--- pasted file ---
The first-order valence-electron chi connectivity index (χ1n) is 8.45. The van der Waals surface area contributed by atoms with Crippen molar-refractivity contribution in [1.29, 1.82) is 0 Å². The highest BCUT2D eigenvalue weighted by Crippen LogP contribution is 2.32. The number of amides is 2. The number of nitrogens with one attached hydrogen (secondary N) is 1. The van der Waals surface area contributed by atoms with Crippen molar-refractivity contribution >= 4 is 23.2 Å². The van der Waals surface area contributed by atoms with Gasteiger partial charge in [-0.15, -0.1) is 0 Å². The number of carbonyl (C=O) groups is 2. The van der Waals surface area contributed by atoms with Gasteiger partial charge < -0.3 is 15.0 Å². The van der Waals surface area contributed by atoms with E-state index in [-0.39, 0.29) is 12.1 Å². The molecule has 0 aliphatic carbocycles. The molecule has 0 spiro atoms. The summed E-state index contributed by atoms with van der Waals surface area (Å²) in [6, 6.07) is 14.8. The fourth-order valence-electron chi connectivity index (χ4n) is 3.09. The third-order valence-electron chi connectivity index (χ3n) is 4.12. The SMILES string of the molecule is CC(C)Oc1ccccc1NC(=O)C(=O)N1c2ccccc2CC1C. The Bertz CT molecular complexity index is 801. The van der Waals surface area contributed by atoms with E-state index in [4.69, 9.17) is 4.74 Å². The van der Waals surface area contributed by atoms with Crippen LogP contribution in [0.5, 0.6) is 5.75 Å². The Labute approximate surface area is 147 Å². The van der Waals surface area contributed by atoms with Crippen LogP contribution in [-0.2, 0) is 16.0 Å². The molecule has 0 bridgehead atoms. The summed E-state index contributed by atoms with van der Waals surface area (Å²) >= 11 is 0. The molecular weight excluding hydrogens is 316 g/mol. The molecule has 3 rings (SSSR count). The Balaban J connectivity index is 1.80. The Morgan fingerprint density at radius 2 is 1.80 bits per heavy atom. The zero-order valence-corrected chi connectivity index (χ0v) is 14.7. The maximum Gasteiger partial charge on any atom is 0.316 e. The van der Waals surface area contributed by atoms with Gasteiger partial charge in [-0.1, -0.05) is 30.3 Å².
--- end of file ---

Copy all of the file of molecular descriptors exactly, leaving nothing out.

The first-order valence-electron chi connectivity index (χ1n) is 8.45. The van der Waals surface area contributed by atoms with Crippen molar-refractivity contribution in [1.29, 1.82) is 0 Å². The highest BCUT2D eigenvalue weighted by Crippen LogP contribution is 2.32. The number of amides is 2. The number of nitrogens with one attached hydrogen (secondary N) is 1. The van der Waals surface area contributed by atoms with Crippen molar-refractivity contribution >= 4 is 23.2 Å². The van der Waals surface area contributed by atoms with Gasteiger partial charge in [-0.15, -0.1) is 0 Å². The number of carbonyl (C=O) groups is 2. The van der Waals surface area contributed by atoms with Gasteiger partial charge < -0.3 is 15.0 Å². The van der Waals surface area contributed by atoms with E-state index in [-0.39, 0.29) is 12.1 Å². The molecule has 0 aliphatic carbocycles. The molecule has 0 spiro atoms. The summed E-state index contributed by atoms with van der Waals surface area (Å²) in [6, 6.07) is 14.8. The fourth-order valence-electron chi connectivity index (χ4n) is 3.09. The third-order valence-electron chi connectivity index (χ3n) is 4.12. The SMILES string of the molecule is CC(C)Oc1ccccc1NC(=O)C(=O)N1c2ccccc2CC1C. The Bertz CT molecular complexity index is 801. The van der Waals surface area contributed by atoms with E-state index in [4.69, 9.17) is 4.74 Å². The van der Waals surface area contributed by atoms with Crippen LogP contribution in [0.5, 0.6) is 5.75 Å². The Labute approximate surface area is 147 Å². The van der Waals surface area contributed by atoms with Crippen LogP contribution in [-0.2, 0) is 16.0 Å². The molecule has 0 bridgehead atoms. The summed E-state index contributed by atoms with van der Waals surface area (Å²) >= 11 is 0. The molecular weight excluding hydrogens is 316 g/mol. The molecule has 3 rings (SSSR count). The Balaban J connectivity index is 1.80. The Morgan fingerprint density at radius 2 is 1.80 bits per heavy atom. The zero-order valence-corrected chi connectivity index (χ0v) is 14.7. The maximum Gasteiger partial charge on any atom is 0.316 e. The van der Waals surface area contributed by atoms with Gasteiger partial charge in [-0.1, -0.05) is 30.3 Å².